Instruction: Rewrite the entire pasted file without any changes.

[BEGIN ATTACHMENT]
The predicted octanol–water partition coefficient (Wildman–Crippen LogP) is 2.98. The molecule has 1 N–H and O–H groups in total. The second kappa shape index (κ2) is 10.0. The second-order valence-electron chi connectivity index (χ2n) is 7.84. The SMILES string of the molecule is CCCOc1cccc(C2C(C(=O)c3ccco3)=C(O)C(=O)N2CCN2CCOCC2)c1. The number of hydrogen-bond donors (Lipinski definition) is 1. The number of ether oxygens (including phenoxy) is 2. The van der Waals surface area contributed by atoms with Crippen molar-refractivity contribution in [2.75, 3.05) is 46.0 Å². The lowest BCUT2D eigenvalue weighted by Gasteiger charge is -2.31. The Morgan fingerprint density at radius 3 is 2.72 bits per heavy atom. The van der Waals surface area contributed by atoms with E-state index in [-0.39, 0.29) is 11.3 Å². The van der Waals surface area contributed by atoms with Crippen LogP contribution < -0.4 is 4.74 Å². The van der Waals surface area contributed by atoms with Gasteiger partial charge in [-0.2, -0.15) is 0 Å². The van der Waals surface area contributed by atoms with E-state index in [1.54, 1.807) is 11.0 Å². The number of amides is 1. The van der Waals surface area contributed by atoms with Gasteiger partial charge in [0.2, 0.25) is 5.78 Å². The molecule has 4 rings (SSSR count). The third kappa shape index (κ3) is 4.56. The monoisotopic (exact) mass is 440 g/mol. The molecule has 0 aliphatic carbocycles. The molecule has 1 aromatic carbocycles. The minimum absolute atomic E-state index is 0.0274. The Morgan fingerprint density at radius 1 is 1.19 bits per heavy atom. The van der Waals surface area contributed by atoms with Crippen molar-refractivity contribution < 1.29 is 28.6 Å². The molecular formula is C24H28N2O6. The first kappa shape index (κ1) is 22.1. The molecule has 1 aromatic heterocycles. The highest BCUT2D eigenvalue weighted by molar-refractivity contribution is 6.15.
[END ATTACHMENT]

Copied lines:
The predicted octanol–water partition coefficient (Wildman–Crippen LogP) is 2.98. The molecule has 1 N–H and O–H groups in total. The second kappa shape index (κ2) is 10.0. The second-order valence-electron chi connectivity index (χ2n) is 7.84. The SMILES string of the molecule is CCCOc1cccc(C2C(C(=O)c3ccco3)=C(O)C(=O)N2CCN2CCOCC2)c1. The number of hydrogen-bond donors (Lipinski definition) is 1. The number of ether oxygens (including phenoxy) is 2. The van der Waals surface area contributed by atoms with Crippen molar-refractivity contribution in [2.75, 3.05) is 46.0 Å². The lowest BCUT2D eigenvalue weighted by Gasteiger charge is -2.31. The Morgan fingerprint density at radius 3 is 2.72 bits per heavy atom. The van der Waals surface area contributed by atoms with E-state index in [-0.39, 0.29) is 11.3 Å². The van der Waals surface area contributed by atoms with Crippen LogP contribution < -0.4 is 4.74 Å². The van der Waals surface area contributed by atoms with Gasteiger partial charge in [-0.2, -0.15) is 0 Å². The van der Waals surface area contributed by atoms with E-state index in [1.54, 1.807) is 11.0 Å². The number of amides is 1. The van der Waals surface area contributed by atoms with Gasteiger partial charge in [0.2, 0.25) is 5.78 Å². The molecule has 4 rings (SSSR count). The third kappa shape index (κ3) is 4.56. The monoisotopic (exact) mass is 440 g/mol. The molecule has 0 aliphatic carbocycles. The molecule has 1 aromatic carbocycles. The minimum absolute atomic E-state index is 0.0274. The Morgan fingerprint density at radius 1 is 1.19 bits per heavy atom. The van der Waals surface area contributed by atoms with Crippen molar-refractivity contribution < 1.29 is 28.6 Å². The molecular formula is C24H28N2O6. The first kappa shape index (κ1) is 22.1. The molecule has 1 aromatic heterocycles. The highest BCUT2D eigenvalue weighted by molar-refractivity contribution is 6.15.